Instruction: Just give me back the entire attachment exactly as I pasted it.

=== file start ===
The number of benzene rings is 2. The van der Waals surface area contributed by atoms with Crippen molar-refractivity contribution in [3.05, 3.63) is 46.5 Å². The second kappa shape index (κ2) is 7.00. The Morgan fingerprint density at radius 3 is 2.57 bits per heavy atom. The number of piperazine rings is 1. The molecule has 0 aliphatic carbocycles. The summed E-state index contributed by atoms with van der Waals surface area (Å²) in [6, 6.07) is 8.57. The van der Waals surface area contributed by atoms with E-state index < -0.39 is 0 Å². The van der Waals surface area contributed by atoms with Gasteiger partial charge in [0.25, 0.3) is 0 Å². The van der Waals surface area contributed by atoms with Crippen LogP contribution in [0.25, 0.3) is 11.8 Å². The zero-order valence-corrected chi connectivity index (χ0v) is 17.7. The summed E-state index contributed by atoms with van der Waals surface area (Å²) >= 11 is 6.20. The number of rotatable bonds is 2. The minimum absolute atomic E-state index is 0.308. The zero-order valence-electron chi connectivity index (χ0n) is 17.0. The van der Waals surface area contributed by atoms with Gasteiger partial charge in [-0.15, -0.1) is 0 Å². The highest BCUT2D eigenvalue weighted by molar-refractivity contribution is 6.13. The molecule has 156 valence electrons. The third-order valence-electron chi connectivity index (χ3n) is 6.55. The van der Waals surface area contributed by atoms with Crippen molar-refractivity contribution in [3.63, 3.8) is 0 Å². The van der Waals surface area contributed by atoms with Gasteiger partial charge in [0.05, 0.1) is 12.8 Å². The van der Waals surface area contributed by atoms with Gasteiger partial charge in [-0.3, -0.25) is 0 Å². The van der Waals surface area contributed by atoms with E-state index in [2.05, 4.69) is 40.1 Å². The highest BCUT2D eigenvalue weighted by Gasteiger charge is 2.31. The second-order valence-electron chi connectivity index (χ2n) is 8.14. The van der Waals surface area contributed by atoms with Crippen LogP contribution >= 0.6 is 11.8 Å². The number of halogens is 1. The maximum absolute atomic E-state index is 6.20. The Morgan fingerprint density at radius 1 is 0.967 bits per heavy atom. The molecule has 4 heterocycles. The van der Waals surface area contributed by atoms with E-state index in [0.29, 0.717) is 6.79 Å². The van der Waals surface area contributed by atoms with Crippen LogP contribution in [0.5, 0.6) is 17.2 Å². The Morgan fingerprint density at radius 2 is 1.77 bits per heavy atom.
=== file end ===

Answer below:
The number of benzene rings is 2. The van der Waals surface area contributed by atoms with Crippen molar-refractivity contribution in [3.05, 3.63) is 46.5 Å². The second kappa shape index (κ2) is 7.00. The Morgan fingerprint density at radius 3 is 2.57 bits per heavy atom. The number of piperazine rings is 1. The molecule has 0 aliphatic carbocycles. The summed E-state index contributed by atoms with van der Waals surface area (Å²) in [6, 6.07) is 8.57. The van der Waals surface area contributed by atoms with E-state index < -0.39 is 0 Å². The van der Waals surface area contributed by atoms with Gasteiger partial charge in [0.25, 0.3) is 0 Å². The van der Waals surface area contributed by atoms with Crippen LogP contribution in [0.25, 0.3) is 11.8 Å². The zero-order valence-corrected chi connectivity index (χ0v) is 17.7. The summed E-state index contributed by atoms with van der Waals surface area (Å²) >= 11 is 6.20. The number of rotatable bonds is 2. The minimum absolute atomic E-state index is 0.308. The zero-order valence-electron chi connectivity index (χ0n) is 17.0. The van der Waals surface area contributed by atoms with Gasteiger partial charge in [-0.15, -0.1) is 0 Å². The highest BCUT2D eigenvalue weighted by molar-refractivity contribution is 6.13. The molecule has 156 valence electrons. The third-order valence-electron chi connectivity index (χ3n) is 6.55. The van der Waals surface area contributed by atoms with Crippen molar-refractivity contribution in [3.63, 3.8) is 0 Å². The van der Waals surface area contributed by atoms with Gasteiger partial charge in [0.05, 0.1) is 12.8 Å². The van der Waals surface area contributed by atoms with Gasteiger partial charge in [-0.3, -0.25) is 0 Å². The van der Waals surface area contributed by atoms with E-state index in [2.05, 4.69) is 40.1 Å². The highest BCUT2D eigenvalue weighted by Gasteiger charge is 2.31. The second-order valence-electron chi connectivity index (χ2n) is 8.14. The van der Waals surface area contributed by atoms with Crippen LogP contribution >= 0.6 is 11.8 Å². The number of halogens is 1. The maximum absolute atomic E-state index is 6.20. The Morgan fingerprint density at radius 1 is 0.967 bits per heavy atom. The molecule has 4 heterocycles. The van der Waals surface area contributed by atoms with E-state index in [0.29, 0.717) is 6.79 Å². The van der Waals surface area contributed by atoms with Crippen LogP contribution in [0.5, 0.6) is 17.2 Å². The Morgan fingerprint density at radius 2 is 1.77 bits per heavy atom.